Consider the example of the financial services industry, an extremely risk-averse business. Banks and credit companies once built impenetrable technological “walls” designed to isolate their mission-critical transaction systems. To compete in today’s mobile, digital consumer marketplace, financial service providers recognize that customers demand the ability to connect with their money from anywhere, anytime. Of course, this shift toward greater connectivity has only sharpened the industry’s focus on security and availability. Today, major consumer banks and credit lenders boast some the world’s most secure, connected infrastructures.

3. Leverage Distributed Intelligence

One of the most exciting aspects of the IIoT is the notion of distributed intelligence. The IIoT-enabled enterprise gathers data generated by equipment, sensors and systems distributed throughout the plant and the supply chain. This data is aggregated and analyzed to help optimize production processes, identify potential problems earlier, and formulate new insights for business improvement.

This approach to distributed intelligence is transforming a host of industries, including the oil & gas industry. Remote gas pipeline compression stations are instrumented with sensors that provide real-time data sent to centralized analytics platforms. These intelligent analytics engines can predict the early signs of failure — such as increased turbine vibration — enabling maintenance to be scheduled as needed, rather than a planned, preventative, periodic shutdown, or unplanned downtime due to catastrophic failure. Since these remote sites are usually unmanned, this is a critical advantage that helps avoid costly and disruptive unplanned downtime.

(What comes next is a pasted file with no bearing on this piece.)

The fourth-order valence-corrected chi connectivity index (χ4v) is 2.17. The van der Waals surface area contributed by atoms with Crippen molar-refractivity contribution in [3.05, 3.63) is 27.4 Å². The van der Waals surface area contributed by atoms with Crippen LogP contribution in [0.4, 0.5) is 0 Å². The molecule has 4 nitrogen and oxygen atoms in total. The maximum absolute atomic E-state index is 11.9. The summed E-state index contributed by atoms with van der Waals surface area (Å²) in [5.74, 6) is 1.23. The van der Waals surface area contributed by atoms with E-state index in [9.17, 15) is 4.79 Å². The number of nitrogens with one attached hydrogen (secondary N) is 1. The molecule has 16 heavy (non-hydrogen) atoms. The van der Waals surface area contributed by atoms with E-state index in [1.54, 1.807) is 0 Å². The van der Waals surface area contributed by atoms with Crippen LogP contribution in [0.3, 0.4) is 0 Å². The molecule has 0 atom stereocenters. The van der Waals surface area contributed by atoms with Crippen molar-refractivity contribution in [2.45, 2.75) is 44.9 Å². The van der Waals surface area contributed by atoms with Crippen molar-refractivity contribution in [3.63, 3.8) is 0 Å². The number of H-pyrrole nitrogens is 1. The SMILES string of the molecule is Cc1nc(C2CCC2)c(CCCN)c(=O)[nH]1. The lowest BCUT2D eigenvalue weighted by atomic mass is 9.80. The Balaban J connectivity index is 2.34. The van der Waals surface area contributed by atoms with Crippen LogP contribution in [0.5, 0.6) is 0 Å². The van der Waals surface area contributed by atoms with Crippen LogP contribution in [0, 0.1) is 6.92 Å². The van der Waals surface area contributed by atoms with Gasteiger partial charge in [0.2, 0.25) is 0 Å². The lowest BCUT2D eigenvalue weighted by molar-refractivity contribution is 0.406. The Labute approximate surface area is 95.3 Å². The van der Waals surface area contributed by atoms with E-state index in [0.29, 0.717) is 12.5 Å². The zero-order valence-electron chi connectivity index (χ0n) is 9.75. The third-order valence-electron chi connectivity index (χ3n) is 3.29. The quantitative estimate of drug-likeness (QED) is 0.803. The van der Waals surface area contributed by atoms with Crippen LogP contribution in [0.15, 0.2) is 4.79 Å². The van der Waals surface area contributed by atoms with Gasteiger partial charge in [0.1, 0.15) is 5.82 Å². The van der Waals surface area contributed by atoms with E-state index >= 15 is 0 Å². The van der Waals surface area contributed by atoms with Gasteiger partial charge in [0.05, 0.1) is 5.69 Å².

4. Protect the Data

No matter how a manufacturing enterprise decides to embrace the IIoT, one thing is certain: the volume and value of production data will increase dramatically. Ensuring the availability of automation systems and the data they generate and rely on is essential. Organizations must ensure that no data is lost at any point, from the data source on the production floor and the historian database where supervisory control and data acquisition (SCADA) data is stored to the analytics engines. The closer to the source the data loss is, the greater the impact. Protecting mission-critical automation control systems and data requires a high level of fault tolerance to avoid data loss and business disruption.

Consider the example of the building automation and security industry, which has prioritized fault tolerance. If the data produced by video monitoring systems (VMS) is lost, valuable evidence could be forfeited. If access control systems go down or lose data, building security is compromised. If these systems are virtualized, consolidating multiple applications on a single server, these risks are magnified. To manage the risk, today’s intelligent, distributed building security infrastructures are designed to provide end-to-end fault tolerance at scale.

New Strategies, New Sources of Value

Every industry has its own set of challenges and priorities. But they also have a lot in common when it comes to charting a course to next-generation IIoT automation. Enterprises across the industry spectrum are implementing technology strategies designed to increase their efficiency, productivity and agility—offering important lessons for manufacturers. By embracing standards-based architectures, deploying distributed intelligence, expanding connectivity, and focusing on fault tolerance and availability, manufacturers can unlock new sources of business value, improving their ability to compete profitably in today’s global marketplace.

John Fryer is Senior Director of Industry Solutions at Stratus Technologies.

More in IOT